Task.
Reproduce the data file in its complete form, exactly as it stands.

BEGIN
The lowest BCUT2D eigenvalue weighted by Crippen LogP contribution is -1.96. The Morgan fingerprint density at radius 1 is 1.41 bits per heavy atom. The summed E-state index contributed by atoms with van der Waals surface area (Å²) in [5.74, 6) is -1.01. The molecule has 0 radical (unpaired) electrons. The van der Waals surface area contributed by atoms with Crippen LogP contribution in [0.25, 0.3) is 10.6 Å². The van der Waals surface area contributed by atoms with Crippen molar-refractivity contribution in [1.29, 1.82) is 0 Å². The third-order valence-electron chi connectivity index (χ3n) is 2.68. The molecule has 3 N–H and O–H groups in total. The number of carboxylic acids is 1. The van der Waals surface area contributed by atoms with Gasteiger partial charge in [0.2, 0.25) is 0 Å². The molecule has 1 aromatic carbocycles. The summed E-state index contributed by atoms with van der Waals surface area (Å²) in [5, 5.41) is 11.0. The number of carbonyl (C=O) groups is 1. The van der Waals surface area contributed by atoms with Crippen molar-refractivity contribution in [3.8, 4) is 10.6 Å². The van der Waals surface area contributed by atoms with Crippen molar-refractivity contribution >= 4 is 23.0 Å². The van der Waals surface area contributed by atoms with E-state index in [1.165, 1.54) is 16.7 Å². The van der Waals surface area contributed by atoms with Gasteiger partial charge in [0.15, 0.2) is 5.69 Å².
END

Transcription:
The lowest BCUT2D eigenvalue weighted by Crippen LogP contribution is -1.96. The Morgan fingerprint density at radius 1 is 1.41 bits per heavy atom. The summed E-state index contributed by atoms with van der Waals surface area (Å²) in [5.74, 6) is -1.01. The molecule has 0 radical (unpaired) electrons. The van der Waals surface area contributed by atoms with Crippen LogP contribution in [0.25, 0.3) is 10.6 Å². The van der Waals surface area contributed by atoms with Crippen molar-refractivity contribution in [1.29, 1.82) is 0 Å². The third-order valence-electron chi connectivity index (χ3n) is 2.68. The molecule has 3 N–H and O–H groups in total. The number of carboxylic acids is 1. The van der Waals surface area contributed by atoms with Gasteiger partial charge in [0.2, 0.25) is 0 Å². The molecule has 1 aromatic carbocycles. The summed E-state index contributed by atoms with van der Waals surface area (Å²) in [5, 5.41) is 11.0. The number of carbonyl (C=O) groups is 1. The van der Waals surface area contributed by atoms with Crippen molar-refractivity contribution in [3.8, 4) is 10.6 Å². The van der Waals surface area contributed by atoms with Crippen molar-refractivity contribution >= 4 is 23.0 Å². The van der Waals surface area contributed by atoms with E-state index in [1.165, 1.54) is 16.7 Å². The van der Waals surface area contributed by atoms with Gasteiger partial charge in [0.15, 0.2) is 5.69 Å².